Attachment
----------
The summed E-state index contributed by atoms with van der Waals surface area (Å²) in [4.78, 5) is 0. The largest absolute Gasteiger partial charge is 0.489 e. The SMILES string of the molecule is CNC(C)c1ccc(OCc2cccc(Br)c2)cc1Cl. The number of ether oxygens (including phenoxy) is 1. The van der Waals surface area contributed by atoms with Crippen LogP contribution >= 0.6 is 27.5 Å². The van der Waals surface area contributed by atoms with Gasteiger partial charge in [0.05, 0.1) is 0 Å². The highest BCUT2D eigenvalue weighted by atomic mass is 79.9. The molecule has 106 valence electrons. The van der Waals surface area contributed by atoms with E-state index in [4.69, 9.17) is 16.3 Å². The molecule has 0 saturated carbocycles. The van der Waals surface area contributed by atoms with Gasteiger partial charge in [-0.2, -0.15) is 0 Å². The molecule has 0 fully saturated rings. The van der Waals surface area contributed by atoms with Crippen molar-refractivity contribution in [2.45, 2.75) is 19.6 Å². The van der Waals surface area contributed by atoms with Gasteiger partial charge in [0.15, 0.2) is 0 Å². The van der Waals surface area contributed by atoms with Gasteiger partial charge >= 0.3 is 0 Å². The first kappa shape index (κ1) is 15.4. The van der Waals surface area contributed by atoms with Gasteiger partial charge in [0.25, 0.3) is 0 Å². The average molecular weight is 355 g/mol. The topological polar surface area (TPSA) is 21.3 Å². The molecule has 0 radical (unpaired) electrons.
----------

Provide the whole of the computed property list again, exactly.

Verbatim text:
The summed E-state index contributed by atoms with van der Waals surface area (Å²) in [4.78, 5) is 0. The largest absolute Gasteiger partial charge is 0.489 e. The SMILES string of the molecule is CNC(C)c1ccc(OCc2cccc(Br)c2)cc1Cl. The number of ether oxygens (including phenoxy) is 1. The van der Waals surface area contributed by atoms with Crippen LogP contribution >= 0.6 is 27.5 Å². The van der Waals surface area contributed by atoms with Gasteiger partial charge in [0.05, 0.1) is 0 Å². The highest BCUT2D eigenvalue weighted by atomic mass is 79.9. The molecule has 106 valence electrons. The van der Waals surface area contributed by atoms with E-state index in [4.69, 9.17) is 16.3 Å². The molecule has 0 saturated carbocycles. The van der Waals surface area contributed by atoms with Gasteiger partial charge in [-0.2, -0.15) is 0 Å². The molecule has 0 fully saturated rings. The van der Waals surface area contributed by atoms with Crippen molar-refractivity contribution in [2.45, 2.75) is 19.6 Å². The van der Waals surface area contributed by atoms with Gasteiger partial charge in [0.15, 0.2) is 0 Å². The van der Waals surface area contributed by atoms with Gasteiger partial charge >= 0.3 is 0 Å². The first kappa shape index (κ1) is 15.4. The van der Waals surface area contributed by atoms with Gasteiger partial charge in [0.25, 0.3) is 0 Å². The average molecular weight is 355 g/mol. The topological polar surface area (TPSA) is 21.3 Å². The molecule has 0 radical (unpaired) electrons.